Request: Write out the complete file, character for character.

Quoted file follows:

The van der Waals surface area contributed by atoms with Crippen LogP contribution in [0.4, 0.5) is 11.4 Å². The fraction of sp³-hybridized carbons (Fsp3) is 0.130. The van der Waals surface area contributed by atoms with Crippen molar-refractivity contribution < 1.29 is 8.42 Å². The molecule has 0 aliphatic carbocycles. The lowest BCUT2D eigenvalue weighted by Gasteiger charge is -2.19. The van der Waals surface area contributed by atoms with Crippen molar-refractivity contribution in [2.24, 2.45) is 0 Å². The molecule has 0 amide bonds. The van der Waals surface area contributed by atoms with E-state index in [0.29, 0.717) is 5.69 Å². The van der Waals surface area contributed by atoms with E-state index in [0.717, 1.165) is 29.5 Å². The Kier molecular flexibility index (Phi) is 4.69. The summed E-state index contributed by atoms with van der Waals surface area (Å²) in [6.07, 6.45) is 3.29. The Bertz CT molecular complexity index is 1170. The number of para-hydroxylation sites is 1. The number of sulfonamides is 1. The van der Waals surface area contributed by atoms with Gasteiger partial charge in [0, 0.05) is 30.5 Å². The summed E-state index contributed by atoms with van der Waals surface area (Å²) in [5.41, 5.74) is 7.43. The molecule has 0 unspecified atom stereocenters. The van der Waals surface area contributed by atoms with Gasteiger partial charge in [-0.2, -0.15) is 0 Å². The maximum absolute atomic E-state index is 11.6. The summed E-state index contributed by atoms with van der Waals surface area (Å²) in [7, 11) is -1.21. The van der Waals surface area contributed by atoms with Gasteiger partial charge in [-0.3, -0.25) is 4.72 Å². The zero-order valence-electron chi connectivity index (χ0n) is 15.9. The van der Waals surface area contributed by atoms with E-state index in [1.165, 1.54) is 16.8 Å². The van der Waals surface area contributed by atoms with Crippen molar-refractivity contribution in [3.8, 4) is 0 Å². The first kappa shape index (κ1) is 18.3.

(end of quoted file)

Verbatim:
The van der Waals surface area contributed by atoms with Crippen LogP contribution in [0.4, 0.5) is 11.4 Å². The fraction of sp³-hybridized carbons (Fsp3) is 0.130. The van der Waals surface area contributed by atoms with Crippen molar-refractivity contribution < 1.29 is 8.42 Å². The molecule has 0 aliphatic carbocycles. The lowest BCUT2D eigenvalue weighted by Gasteiger charge is -2.19. The van der Waals surface area contributed by atoms with Crippen molar-refractivity contribution in [2.24, 2.45) is 0 Å². The molecule has 0 amide bonds. The van der Waals surface area contributed by atoms with E-state index in [0.29, 0.717) is 5.69 Å². The van der Waals surface area contributed by atoms with E-state index in [0.717, 1.165) is 29.5 Å². The Kier molecular flexibility index (Phi) is 4.69. The summed E-state index contributed by atoms with van der Waals surface area (Å²) in [6.07, 6.45) is 3.29. The Bertz CT molecular complexity index is 1170. The number of para-hydroxylation sites is 1. The number of sulfonamides is 1. The van der Waals surface area contributed by atoms with Gasteiger partial charge in [0, 0.05) is 30.5 Å². The summed E-state index contributed by atoms with van der Waals surface area (Å²) in [5.41, 5.74) is 7.43. The molecule has 0 unspecified atom stereocenters. The van der Waals surface area contributed by atoms with Gasteiger partial charge in [-0.2, -0.15) is 0 Å². The maximum absolute atomic E-state index is 11.6. The summed E-state index contributed by atoms with van der Waals surface area (Å²) in [7, 11) is -1.21. The van der Waals surface area contributed by atoms with Gasteiger partial charge in [-0.3, -0.25) is 4.72 Å². The zero-order valence-electron chi connectivity index (χ0n) is 15.9. The van der Waals surface area contributed by atoms with E-state index in [1.165, 1.54) is 16.8 Å². The van der Waals surface area contributed by atoms with Crippen molar-refractivity contribution in [3.8, 4) is 0 Å². The first kappa shape index (κ1) is 18.3.